Lees dan de oproep hieronder van EWL, de Europese Vrouwen Lobby:
ADOPTION OF THE MATERNITY LEAVE DIRECTIVE BY THE EUROPEAN PARLIAMENT 20.10.2010- ADOPTION DE LA DIRECTIVE CONGE DE MATERNITE PAR LE PARLEMENT EUROPEEN
Please contact your members of the European Parliament before Wednesday 20.10.2010
Merci de contacter vos membres du Parlement européen avant le 20.10.2010
Dear EWL members and friends,
The European Parliament will vote on the revision of the European maternity leave directive on 20.10.2010. A good proposal – the Estrela/ FEMM Committee Report- is on the table, but we need to mobilize more members of the European Parliament, in particular in the EPP (Christian Democrat) and ALDE (liberals) group in order to secure a majority for this report. You will find enclosed a model letter that we very much hope you can sign and send to your members of the European Parliament.
The main points of the letter are:
1. Full Pay provision during maternity leave (Amendments 40 and 64).
2. Duration: granting maternity leave of 20 weeks (Amendment 38)
3. Enhanced protection against discrimination for women returning to work (Amendment 52)
4. Paid paternity leave of at least 2 weeks (Amendment 50)
You can find the individual email addresses of members of the European Parliament using different criteria (country, political group..) on:
This is a unique opportunity to influence European policy and ensure progress for women’s rights across Europe, please take a few minutes to send the letter!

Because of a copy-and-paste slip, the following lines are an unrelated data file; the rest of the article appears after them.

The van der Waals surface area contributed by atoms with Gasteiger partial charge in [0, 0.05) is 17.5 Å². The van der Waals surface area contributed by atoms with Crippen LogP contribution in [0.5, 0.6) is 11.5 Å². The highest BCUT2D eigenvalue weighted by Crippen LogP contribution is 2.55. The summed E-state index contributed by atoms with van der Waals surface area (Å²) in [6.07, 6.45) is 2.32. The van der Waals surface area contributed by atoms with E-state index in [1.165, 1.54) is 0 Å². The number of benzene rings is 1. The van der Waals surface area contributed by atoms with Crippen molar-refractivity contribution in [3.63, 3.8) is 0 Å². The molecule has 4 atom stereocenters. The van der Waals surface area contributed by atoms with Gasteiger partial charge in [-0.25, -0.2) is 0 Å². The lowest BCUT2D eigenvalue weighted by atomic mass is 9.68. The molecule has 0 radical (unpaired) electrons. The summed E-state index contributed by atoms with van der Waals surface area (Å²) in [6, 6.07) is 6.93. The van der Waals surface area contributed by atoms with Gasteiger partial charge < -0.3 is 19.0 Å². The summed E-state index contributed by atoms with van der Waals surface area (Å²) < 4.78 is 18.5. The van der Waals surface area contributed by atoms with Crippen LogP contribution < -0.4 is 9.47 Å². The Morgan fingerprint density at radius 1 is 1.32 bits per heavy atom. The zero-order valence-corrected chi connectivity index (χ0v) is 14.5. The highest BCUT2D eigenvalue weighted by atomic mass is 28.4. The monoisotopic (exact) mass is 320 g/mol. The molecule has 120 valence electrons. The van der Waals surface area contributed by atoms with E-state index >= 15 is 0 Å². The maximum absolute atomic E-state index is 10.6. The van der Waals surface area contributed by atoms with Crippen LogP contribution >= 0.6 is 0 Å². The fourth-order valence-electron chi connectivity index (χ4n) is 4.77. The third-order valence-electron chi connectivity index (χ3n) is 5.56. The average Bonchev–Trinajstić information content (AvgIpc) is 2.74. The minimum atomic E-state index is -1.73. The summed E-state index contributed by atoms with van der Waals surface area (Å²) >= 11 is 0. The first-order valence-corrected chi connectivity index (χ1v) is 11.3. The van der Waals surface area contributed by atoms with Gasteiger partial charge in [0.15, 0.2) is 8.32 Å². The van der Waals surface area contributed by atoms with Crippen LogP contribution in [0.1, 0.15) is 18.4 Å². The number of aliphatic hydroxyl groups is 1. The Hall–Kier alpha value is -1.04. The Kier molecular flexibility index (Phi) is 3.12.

Thanks a lot for your action!
The European Women’s Lobby
Hieronder de brief, die u kunt kopiëren, van de juiste gegevens voorzien en aan uw vertegenwoordiger sturen.
Haast is geboden: 20 oktober is de behandeling.
RE: European Parliament Vote on the Maternity Leave Directive 20 October 2010
Dear ... name of MEP
I write to you in support of the European Women’s Lobby’s campaign to ensure adequate maternity leave provisions for all women in Europe. In view of the e EP plenary vote on revision of the European Union’s maternity leave Directive on 20.1.2010, I wish to make a final appeal for the goals of the European Women’s Lobby and the interests of women across Europe.
In a time of growing economic uncertainty and while we are facing demographic changes that Europe cannot ignore, it is vital that the European Institutions protect and strengthen the rights of pregnant workers, those who have recently given birth or are breastfeeding.
I therefore consider the following issues to be at the core of the reformed maternity leave directive that will be adopted by the European Parliament on 20 October in Strasbourg (Reference to in the Draft European Parliament Legislative Resolution):
1. Full Pay (Amendments 40 and 64): The full pay provision is the cornerstone of this directive. Ensuring that women are paid their full salary, free from ceilings or other restrictions, for the entire duration of their maternity leave, is the only way forward to provide women who have recently given birth with substantive equality and to ensure that they are not penalised. The issue of pay during maternity leave cannot be dissociated from the broader issue of the gender pay gap as reductions in pay during maternity leave (specific to women) contributes significantly to substantive gender inequality throughout the life cycle. In terms of costs (see also in the annex to this document), in most member states (apart from three), employers do not pay wages during maternity leave; indeed, social security systems do. While a worker is on maternity leave, employers save the cost of her salary, and can use that money to hire a replacement.